Posted: 28 February 2013 | Source: InteDelta
A commentary on the approaches to measuring counterparty risk and why all institutions need not be leading edge.
With so much emphasis placed on changes that the major banks have to make in calculating their credit exposure and capital it is easy to forget that most of the world’s banks are not systemically important nor derive a huge amount of business from complex derivative products. Most financial institutions are not banks at all - asset managers, insurance companies and other institutions all need to have a methodology for measuring their credit exposure, but they may not need to adopt the same level of sophistication as the global banks. In this paper we explore the approaches that may be appropriate for smaller and less sophisticated institutions.
Before focussing on the needs of smaller institutions we will briefly review where the “leading edge” is. Recent years have seen huge innovations and regulatory developments in the field of credit risk measurement. Major financial institutions have developed sophisticated Monte Carlo models to calculate their credit exposure. Under the Basel II and III Internal Model Method Approach banks are allowed to use these models to calculate their regulatory capital for counterparty risk. The importance of Credit Valuation Adjustment (CVA) has risen, with the most sophisticated institutions setting up functions to actively manage CVA and calculate the CVA risk capital charge under the advanced method under Basel III.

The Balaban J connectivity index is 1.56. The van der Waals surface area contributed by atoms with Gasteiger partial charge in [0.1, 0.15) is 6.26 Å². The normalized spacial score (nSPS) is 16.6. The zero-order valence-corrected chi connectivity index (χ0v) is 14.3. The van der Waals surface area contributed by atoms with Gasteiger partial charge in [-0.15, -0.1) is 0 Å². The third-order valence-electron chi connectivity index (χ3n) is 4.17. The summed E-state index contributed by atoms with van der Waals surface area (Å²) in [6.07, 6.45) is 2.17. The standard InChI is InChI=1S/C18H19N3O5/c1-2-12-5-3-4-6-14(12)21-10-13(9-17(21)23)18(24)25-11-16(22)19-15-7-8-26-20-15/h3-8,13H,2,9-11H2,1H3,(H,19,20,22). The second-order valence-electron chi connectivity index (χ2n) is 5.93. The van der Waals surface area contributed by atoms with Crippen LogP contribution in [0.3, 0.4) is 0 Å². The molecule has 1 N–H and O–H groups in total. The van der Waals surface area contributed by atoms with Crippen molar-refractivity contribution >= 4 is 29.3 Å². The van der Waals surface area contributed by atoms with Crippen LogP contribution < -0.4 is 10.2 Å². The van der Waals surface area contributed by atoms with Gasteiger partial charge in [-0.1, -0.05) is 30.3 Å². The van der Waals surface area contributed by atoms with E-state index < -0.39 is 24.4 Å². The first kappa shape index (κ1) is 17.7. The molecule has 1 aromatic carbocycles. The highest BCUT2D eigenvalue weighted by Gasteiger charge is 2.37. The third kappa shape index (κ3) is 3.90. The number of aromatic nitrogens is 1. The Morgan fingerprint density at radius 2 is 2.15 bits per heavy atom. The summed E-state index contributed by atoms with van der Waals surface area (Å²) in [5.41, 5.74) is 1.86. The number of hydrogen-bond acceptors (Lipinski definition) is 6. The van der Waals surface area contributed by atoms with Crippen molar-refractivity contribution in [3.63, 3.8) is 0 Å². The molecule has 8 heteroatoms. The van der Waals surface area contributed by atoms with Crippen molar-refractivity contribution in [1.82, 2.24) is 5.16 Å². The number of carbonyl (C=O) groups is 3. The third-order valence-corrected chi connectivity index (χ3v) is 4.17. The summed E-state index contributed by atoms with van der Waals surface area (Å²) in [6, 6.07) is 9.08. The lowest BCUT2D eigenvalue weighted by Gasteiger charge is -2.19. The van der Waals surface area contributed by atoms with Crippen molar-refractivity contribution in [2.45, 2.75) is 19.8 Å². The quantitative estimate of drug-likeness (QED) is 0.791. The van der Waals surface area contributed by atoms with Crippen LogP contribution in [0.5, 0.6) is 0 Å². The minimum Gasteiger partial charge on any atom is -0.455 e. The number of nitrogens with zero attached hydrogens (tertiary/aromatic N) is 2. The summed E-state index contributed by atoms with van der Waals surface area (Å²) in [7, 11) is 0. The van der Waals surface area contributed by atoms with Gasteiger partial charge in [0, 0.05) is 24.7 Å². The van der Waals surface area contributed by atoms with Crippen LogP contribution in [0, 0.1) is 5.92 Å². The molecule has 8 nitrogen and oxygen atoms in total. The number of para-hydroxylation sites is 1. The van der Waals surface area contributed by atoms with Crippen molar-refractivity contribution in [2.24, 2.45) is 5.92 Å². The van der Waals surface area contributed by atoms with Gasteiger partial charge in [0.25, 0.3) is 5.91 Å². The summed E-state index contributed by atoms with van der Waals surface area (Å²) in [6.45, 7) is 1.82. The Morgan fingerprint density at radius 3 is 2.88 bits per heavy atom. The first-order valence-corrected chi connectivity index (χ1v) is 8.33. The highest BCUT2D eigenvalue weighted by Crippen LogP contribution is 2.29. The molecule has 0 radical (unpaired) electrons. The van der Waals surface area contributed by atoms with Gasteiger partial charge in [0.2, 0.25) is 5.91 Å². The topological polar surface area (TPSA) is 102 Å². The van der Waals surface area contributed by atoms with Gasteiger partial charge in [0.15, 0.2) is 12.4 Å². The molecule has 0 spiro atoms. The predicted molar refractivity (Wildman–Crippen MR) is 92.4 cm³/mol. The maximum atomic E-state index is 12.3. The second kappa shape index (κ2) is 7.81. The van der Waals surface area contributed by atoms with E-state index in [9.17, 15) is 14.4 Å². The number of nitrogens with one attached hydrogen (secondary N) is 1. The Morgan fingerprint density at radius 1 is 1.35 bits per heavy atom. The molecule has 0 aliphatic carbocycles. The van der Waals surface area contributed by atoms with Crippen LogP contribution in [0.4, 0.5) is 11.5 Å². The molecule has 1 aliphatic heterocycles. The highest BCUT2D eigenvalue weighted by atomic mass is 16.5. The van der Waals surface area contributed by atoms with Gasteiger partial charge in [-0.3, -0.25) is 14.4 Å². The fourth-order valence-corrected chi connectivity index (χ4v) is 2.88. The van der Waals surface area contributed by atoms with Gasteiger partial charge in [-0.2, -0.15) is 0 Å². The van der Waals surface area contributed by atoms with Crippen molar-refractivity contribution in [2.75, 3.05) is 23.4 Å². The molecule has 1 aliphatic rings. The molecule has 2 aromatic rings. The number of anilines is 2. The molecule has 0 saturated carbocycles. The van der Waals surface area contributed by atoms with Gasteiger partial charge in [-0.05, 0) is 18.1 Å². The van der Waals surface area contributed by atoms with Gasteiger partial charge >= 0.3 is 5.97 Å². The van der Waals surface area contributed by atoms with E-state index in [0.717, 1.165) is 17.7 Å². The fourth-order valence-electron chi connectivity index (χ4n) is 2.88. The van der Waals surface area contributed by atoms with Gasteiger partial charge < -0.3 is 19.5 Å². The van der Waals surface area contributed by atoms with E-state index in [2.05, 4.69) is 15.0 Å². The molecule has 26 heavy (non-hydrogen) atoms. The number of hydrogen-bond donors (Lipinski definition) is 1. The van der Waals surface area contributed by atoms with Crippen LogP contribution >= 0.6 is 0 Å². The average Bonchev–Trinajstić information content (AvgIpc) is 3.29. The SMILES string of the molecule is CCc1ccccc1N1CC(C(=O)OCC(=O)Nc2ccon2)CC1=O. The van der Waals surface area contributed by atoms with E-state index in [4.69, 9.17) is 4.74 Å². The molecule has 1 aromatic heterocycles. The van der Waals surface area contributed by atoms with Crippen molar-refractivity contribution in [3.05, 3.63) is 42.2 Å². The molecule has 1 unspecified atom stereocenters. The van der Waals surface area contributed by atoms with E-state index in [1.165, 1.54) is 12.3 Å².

A significant proportion of OTC derivatives will soon be cleared via central counterparties (CCPs) and a huge spend is underway to put in place the infrastructure to enable banks to deal through CCPs and support clearing services for clients that will not themselves be members of CCPs.
At the other end of the spectrum are the simpler institutions which largely ignore counterparty risk. If they take it into account at all, they look at it on a notional basis or perhaps apply the BIS 1 add-ons. The financial crisis demonstrated that financial counterparties are not too big to fail and we would recommend that no institution should ignore counterparty risk or consider it on a notional or highly simplistic BIS1 basis. Each institution needs to find the approach that best meets its needs.
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